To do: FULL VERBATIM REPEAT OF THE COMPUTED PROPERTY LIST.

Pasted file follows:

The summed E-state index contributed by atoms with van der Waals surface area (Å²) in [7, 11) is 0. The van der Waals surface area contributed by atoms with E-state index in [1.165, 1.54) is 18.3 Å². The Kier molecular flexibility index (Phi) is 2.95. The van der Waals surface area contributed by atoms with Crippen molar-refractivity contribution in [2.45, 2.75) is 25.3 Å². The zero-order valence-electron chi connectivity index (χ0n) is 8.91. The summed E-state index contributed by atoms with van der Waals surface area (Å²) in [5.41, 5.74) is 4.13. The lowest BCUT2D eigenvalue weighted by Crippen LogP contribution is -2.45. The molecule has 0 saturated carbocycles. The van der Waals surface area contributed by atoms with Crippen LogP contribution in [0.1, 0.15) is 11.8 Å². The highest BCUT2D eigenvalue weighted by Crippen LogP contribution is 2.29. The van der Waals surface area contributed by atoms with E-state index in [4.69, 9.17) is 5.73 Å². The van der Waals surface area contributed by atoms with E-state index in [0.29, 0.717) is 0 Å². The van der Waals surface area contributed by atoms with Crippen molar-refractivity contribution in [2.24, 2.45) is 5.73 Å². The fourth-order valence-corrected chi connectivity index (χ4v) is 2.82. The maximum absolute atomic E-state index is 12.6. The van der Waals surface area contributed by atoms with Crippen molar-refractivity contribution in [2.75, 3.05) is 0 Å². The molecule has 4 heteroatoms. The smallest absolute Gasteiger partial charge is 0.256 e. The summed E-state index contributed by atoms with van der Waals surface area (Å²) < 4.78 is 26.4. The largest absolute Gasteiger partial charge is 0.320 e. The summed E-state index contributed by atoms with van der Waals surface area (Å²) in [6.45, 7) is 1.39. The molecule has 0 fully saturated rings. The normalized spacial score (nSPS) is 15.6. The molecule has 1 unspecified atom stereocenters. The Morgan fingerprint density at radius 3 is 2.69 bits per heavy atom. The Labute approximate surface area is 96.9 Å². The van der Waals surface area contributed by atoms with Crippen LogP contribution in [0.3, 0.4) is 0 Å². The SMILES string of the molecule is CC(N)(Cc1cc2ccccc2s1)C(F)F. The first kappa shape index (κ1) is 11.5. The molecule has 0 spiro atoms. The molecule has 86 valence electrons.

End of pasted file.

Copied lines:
The summed E-state index contributed by atoms with van der Waals surface area (Å²) in [7, 11) is 0. The van der Waals surface area contributed by atoms with E-state index in [1.165, 1.54) is 18.3 Å². The Kier molecular flexibility index (Phi) is 2.95. The van der Waals surface area contributed by atoms with Crippen molar-refractivity contribution in [2.45, 2.75) is 25.3 Å². The zero-order valence-electron chi connectivity index (χ0n) is 8.91. The summed E-state index contributed by atoms with van der Waals surface area (Å²) in [5.41, 5.74) is 4.13. The lowest BCUT2D eigenvalue weighted by Crippen LogP contribution is -2.45. The molecule has 0 saturated carbocycles. The van der Waals surface area contributed by atoms with Crippen LogP contribution in [0.1, 0.15) is 11.8 Å². The highest BCUT2D eigenvalue weighted by Crippen LogP contribution is 2.29. The van der Waals surface area contributed by atoms with E-state index in [4.69, 9.17) is 5.73 Å². The van der Waals surface area contributed by atoms with E-state index in [0.29, 0.717) is 0 Å². The van der Waals surface area contributed by atoms with Crippen molar-refractivity contribution in [2.24, 2.45) is 5.73 Å². The fourth-order valence-corrected chi connectivity index (χ4v) is 2.82. The maximum absolute atomic E-state index is 12.6. The van der Waals surface area contributed by atoms with Crippen molar-refractivity contribution in [2.75, 3.05) is 0 Å². The molecule has 4 heteroatoms. The smallest absolute Gasteiger partial charge is 0.256 e. The summed E-state index contributed by atoms with van der Waals surface area (Å²) < 4.78 is 26.4. The largest absolute Gasteiger partial charge is 0.320 e. The summed E-state index contributed by atoms with van der Waals surface area (Å²) in [6.45, 7) is 1.39. The molecule has 0 fully saturated rings. The normalized spacial score (nSPS) is 15.6. The molecule has 1 unspecified atom stereocenters. The Morgan fingerprint density at radius 3 is 2.69 bits per heavy atom. The Labute approximate surface area is 96.9 Å². The van der Waals surface area contributed by atoms with Crippen LogP contribution in [0.3, 0.4) is 0 Å². The SMILES string of the molecule is CC(N)(Cc1cc2ccccc2s1)C(F)F. The first kappa shape index (κ1) is 11.5. The molecule has 0 spiro atoms. The molecule has 86 valence electrons.